The History of the Case

It is reported that the trial court entered a final judgment dissolving the marriage between the husband and the wife. The husband appealed, arguing in part that the trial court erred in refusing to grant his prior motion to continue the trial which forced him to proceed without an attorney, placing him at a disadvantage.

Grounds for Overturning a Denial of a Motion to Continue in Divorce Cases

The Florida appellate courts will review a trial court’s denial of a motion to continue for an abuse of discretion. In doing so, the appellate court will weigh whether the moving party will suffer injustice due to the trial court’s denial of the motion, whether the underlying impetus for the motion could not have been foreseen by the moving party of whether it is motivated by dilatory tactics, and whether the opposing party will suffer injustice or prejudice if the trial court granted the motion. Continue reading ›

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When a couple that runs a business together decides to end their marriage, one spouse will frequently buy out the other’s business interests. In cases in which the relationship between the parties is contentious, the court may have to order the party that sold their shares not to interfere with the business operations. As demonstrated in a recent ruling issued in a Florida case, though, the court cannot completely stifle a party’s ability to communicate. If you want to end your marriage and you and your spouse own a business, it is smart to talk to a Miami divorce attorney to determine your options.

The Facts of the Case

It is alleged that the husband and the wife owned a marine towing business. When they divorced, the husband sold his shares in the business to the wife. They later entered into a post-judgment agreement that prohibited the husband from interfering with the wife’s business, which in part meant that he could not make disparaging remarks about it.

It is reported that the husband subsequently posted comments on his Facebook account disparaging the business, however, and the wife moved to enforce the agreement. The trial court entered an injunction that precluded the husband from making any posts on social media. The husband appealed, arguing that the terms of the injunction were overbroad and burdensome. Continue reading ›

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While many people assume that women are the primary caregivers for their children, it is not unusual for a husband and wife to decide that the husband will stay at home to care for the children while the wife works. As a result, if a marriage terminates because the husband does not work, the husband has the right to claim alimony from the wife. In a recent divorce case in Florida, the court explored when alimony is acceptable and what considerations should be considered when deciding whether it should be granted. If you or your spouse intends to file for divorce, consult with an experienced Florida family law attorney to see how the breakdown of your marriage will affect your finances.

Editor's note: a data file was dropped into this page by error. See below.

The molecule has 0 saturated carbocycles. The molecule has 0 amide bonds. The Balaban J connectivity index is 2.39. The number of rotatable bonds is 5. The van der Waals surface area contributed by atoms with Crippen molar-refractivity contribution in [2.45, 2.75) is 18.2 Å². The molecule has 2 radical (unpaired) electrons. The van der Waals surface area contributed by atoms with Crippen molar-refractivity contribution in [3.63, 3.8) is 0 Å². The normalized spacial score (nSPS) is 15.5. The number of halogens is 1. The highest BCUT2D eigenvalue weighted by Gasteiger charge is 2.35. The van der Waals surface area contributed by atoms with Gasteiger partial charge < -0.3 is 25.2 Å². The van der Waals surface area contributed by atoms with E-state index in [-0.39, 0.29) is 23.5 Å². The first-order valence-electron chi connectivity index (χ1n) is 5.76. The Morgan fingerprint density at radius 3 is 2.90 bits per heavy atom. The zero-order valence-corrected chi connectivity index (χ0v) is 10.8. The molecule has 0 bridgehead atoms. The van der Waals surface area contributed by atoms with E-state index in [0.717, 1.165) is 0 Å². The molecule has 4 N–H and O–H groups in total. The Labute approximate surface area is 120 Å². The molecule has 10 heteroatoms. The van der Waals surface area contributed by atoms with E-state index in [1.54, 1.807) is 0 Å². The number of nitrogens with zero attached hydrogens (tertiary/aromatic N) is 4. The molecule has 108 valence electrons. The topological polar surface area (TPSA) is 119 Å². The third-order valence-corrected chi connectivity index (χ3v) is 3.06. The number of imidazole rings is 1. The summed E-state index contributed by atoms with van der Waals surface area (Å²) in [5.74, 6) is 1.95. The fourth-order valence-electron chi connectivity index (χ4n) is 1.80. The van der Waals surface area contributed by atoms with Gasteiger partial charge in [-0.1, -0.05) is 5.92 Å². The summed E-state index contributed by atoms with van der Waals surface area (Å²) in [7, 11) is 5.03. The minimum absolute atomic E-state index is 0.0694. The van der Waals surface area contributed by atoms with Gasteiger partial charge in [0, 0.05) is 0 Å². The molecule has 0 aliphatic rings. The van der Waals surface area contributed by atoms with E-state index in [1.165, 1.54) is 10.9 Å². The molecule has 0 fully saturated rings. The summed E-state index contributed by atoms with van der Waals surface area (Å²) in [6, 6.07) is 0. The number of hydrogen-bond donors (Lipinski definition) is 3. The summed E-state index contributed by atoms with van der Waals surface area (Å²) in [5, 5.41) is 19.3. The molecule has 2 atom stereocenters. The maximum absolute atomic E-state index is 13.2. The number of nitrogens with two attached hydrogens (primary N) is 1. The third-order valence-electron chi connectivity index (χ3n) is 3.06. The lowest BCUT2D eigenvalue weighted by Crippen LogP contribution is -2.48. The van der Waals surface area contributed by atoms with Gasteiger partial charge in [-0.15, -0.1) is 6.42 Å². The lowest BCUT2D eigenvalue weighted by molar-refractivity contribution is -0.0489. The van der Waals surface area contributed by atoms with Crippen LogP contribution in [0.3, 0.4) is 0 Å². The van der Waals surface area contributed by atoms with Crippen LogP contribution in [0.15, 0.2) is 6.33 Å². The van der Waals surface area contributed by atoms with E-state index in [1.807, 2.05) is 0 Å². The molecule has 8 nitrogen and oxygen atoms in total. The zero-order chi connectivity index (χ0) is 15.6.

History of the Case

It alleged that the husband and wife married in 2006 and had two children. From 2011 until 2017, the couple decided that the husband would stay at home and care for the children, and he did not work. He acquired a job in retail when he returned to work, earning around $1,400.00 per month. The wife worked as an auditor and got annual payments from a family trust fund, earning roughly $9,000.00 each month.

According to reports, the wife petitioned for divorce in 2017 and the husband counter-petitioned for alimony. The court awarded the husband $2,000.00 per month in alimony for sixty months and ordered the woman to pay child support to the husband in the final decision released in 2018. The wife filed an appeal, claiming that the trial court erred in giving the husband durational alimony. Continue reading ›

Many people put money into retirement savings accounts during the course of their employment. While retirement plans can only be in one person’s name, income deposited into a retirement account during a marriage is generally considered marital property and is subject to equitable distribution unless otherwise agreed. As discussed in a recent Florida ruling, a party who waives their right to their former spouse’s retirement benefits through a marital settlement agreement is not entitled to such benefits simply because of a mistake in the plan contract. If you or your spouse intends to divorce, you need to obtain the services of an experienced Florida divorce attorney to help you preserve your assets.